SUEZ Delaware is beefing up its water storage capacity with a $17 million investment at its Stanton Water Treatment Plant that includes more energy-efficient pumps.
“Delivering a reliable, safe water supply is a responsibility that we take very seriously,” said Larry Finnicum, director of SUEZ Delaware Operations. “This investment to improve our water treatment plant fortifies our commitment to the uninterrupted delivery of high-quality drinking water, 24 hours a day, 365 days a year.”
Upon completion of the project, expected by year’s end, the company will have five times the current amount of storage of treated drinking water at its Stanton campus. In addition to improving the reliability of service, additional storage enhances water quality – maximizing disinfection time for water that is distributed to customer homes through 540 miles of piping.
Ground storage tanks:
- 2 tanks, each with two million gallon storage capacity
- Each tank is 45 feet high and 200 feet in diameter
- Combined, the tanks are constructed with 8000 tons of cement
- Together they hold 25 tons of water
New Pumping Facility:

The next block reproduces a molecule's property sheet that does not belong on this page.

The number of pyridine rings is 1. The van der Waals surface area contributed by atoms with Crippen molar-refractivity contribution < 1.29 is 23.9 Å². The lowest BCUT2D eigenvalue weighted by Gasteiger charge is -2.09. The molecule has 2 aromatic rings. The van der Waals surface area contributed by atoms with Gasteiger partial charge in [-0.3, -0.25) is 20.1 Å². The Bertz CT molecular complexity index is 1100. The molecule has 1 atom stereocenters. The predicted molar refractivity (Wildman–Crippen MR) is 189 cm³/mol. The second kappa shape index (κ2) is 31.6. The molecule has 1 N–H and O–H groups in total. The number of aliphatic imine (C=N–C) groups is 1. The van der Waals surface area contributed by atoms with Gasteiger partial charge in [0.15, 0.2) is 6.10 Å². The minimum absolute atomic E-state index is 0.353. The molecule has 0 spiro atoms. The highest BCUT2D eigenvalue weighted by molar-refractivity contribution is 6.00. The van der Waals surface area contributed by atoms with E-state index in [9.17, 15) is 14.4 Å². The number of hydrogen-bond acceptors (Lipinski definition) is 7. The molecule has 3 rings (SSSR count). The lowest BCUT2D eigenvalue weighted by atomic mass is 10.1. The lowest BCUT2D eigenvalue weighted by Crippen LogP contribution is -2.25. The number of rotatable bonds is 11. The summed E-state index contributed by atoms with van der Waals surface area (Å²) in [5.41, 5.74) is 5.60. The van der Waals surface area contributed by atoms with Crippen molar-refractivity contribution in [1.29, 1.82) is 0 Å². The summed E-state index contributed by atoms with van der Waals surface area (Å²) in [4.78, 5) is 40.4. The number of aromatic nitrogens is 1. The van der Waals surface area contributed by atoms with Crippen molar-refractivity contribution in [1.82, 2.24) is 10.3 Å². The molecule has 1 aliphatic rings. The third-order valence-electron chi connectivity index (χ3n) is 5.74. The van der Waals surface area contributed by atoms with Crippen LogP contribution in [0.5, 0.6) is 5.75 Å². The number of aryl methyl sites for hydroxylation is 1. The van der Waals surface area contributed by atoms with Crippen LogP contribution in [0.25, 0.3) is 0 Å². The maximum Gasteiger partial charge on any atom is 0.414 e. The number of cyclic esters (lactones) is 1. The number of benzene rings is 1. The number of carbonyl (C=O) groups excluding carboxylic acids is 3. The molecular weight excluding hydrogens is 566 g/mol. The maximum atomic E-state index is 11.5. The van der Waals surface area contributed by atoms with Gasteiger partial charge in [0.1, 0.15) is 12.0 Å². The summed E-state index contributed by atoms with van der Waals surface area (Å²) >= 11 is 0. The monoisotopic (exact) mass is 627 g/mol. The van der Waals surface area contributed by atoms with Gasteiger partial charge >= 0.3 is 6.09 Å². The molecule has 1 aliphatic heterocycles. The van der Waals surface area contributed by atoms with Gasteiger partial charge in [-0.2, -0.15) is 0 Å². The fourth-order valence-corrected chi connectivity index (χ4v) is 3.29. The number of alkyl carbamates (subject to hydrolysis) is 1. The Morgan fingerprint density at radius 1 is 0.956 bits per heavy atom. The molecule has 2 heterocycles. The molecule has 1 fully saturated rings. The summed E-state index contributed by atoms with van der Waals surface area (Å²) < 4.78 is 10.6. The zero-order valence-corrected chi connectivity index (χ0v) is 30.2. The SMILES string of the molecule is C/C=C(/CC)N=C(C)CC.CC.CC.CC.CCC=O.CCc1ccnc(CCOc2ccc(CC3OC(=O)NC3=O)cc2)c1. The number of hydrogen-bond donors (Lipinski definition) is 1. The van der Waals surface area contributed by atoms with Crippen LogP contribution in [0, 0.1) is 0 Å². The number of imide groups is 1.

- Daily pumping capacity: 24 million gallons
- Total number of pumps: 9
- Annual power consumption reduction: 1.3 million kilowatt hours
High-efficiency pumps are replacing what had been “best of class” pumps when first installed, but are now coming to the end of their useful lives, some having been in operation for a number of decades.
The new “smart” pumps will reduce greenhouse gas emissions by 1000 metric tons every year, reducing impacts on climate change. “This is the equivalent to taking 200 cars off the road every day,” said Finnicum.
SUEZ North America operates across all 50 states and Canada with 2,825 employees.
SUEZ spokeman said the utility may file for a rate increase later this year after not doing so for three years. He emphasized that the water storage project alone would not be the sole reason for filing for a rate hike.
SUEZ obtains its water via surface supplies. The system results in lower costs than underground pumping of supplies and does not affect aquifers that may not recharge or can be contaminated by chemicals.
However, surface systems are more subject to drought. After dry conditions a few decades ago, SUEZ and municipal water systems have continued to build or add capacity to reservoirs and storage systems, while also encouraging conservation.
SUEZ has also seen the loss of large industrial customers over the years and has pledged to aid the state and county in economic development efforts.